billvon wrote: And if it grows at the same rate that we are growing solar here, within 12 years it will be almost 50%.
According to EIA.gov in end of year 2016 USA solar electric was at .9% of 400,022,000 total MWh/y. And 2016 was a very high year for solar build out due to worries of the federal 30% rebate going away. 2017 will be barely more than half of 2016. Long way to go to make any sizable contribution. And it was still relatively expensive installed at $2,800/ kWh in 2015. And that is stated as installed capacity. I hate to think that figure should be 5 times higher to reflect actual average output.
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https://www.eia.gov/electricity/
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https://www.eia.gov/todayinenergy/detail.php?id=31912
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These numbers are outdated. And it is the cost per kW installed, not per kWh.
In France, the actual construction cost (and with no subvention or tax credit at all) of a groundsolar plant is currently around 0.60-0.70€/Wp, ie. 700-800 USD/kWp. And to compare same figures, if we talk of kW (or kVA, ie. the power of inverters/transformers), generally 20% less than the kWp (max theorical power of the solar panels), we go to 900-1000$/kW installed.
In USA the manpower is more expensive, but it won't raise the price more than 10 or 20%.

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Re: Wind and Solar vs Coal, Gasoline, Nuclear

Post by sendler2112 » Sat Oct 21, 2017 6:59 am

Jil wrote:In France, the actual construction cost (and with no subvention or tax credit at all) of a groundsolar plant is currently around 0.60-0.70€/Wp, ie. 700-800 USD/kWp. And to compare same figures, if we talk of kW (or kVA, ie. the power of inverters/transformers), generally 20% less than the kWp (max theorical power of the solar panels), we go to 900-1000$/kW installed.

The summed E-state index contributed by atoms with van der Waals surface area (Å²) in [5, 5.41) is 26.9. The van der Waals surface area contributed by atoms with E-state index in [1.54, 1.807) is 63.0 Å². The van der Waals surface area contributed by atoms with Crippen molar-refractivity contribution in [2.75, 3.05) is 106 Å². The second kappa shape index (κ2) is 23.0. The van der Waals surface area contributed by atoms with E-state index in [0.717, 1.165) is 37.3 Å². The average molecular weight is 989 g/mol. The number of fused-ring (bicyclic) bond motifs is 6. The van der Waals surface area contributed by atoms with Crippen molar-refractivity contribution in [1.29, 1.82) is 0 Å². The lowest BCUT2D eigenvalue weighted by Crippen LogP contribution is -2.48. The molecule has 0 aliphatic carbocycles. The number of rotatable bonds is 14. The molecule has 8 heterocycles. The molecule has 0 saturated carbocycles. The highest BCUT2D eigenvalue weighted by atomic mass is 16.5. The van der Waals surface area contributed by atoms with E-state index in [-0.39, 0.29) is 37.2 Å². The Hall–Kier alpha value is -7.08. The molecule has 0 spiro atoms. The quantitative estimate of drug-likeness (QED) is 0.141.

In USA the manpower is more expensive, but it won't raise the price more than 10 or 20%.
So almost 20% is lost to dc/ac conversion?
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And wouldn't $1000/kW installed capacity pricing be stating the nameplate capacity minus the conversion losses of the panels? So if the AC nameplate of a solar farm is 40MW, It can peak 40MW once in a while, but it's average output for the year will be 10MW since average solar farms in the best location such as Topaz do 25% of name plate. The best farms in a desert such as SolarStar with crystaline panels on trackers with an automated wash system do 31%.
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Making the real installed price in France right now based on average ac output for the year $4,000/kW.

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Re: Wind and Solar vs Coal, Gasoline, Nuclear

Post by Jil » Sat Oct 21, 2017 7:50 am

sendler2112 wrote:
Jil wrote:In France, the actual construction cost (and with no subvention or tax credit at all) of a groundsolar plant is currently around 0.60-0.70€/Wp, ie. 700-800 USD/kWp. And to compare same figures, if we talk of kW (or kVA, ie. the power of inverters/transformers), generally 20% less than the kWp (max theorical power of the solar panels), we go to 900-1000$/kW installed.
In USA the manpower is more expensive, but it won't raise the price more than 10 or 20%.
So almost 20% is lost to dc/ac conversion?
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And wouldn't $1000/kW installed capacity pricing be stating the nameplate capacity minus the conversion losses of the panels? So if the AC nameplate of a solar farm is 40MW, It can peak 40MW once in a while, but it's average output for the year will be 10MW since average solar farms in the best location such as Topaz do 25% of name plate. The best farms in a desert such as SolarStar with crystaline panels on trackers with an automated wash system do 31%.
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Making the real installed price in France right now based on average ac output for the year $4,000/kW.
There is not 20% conversion loss from DC to AC. It's more around 2%.
But generally there is a ratio of 1.2W DC/1W AC, because the solar panels produce rarely at their nominal power.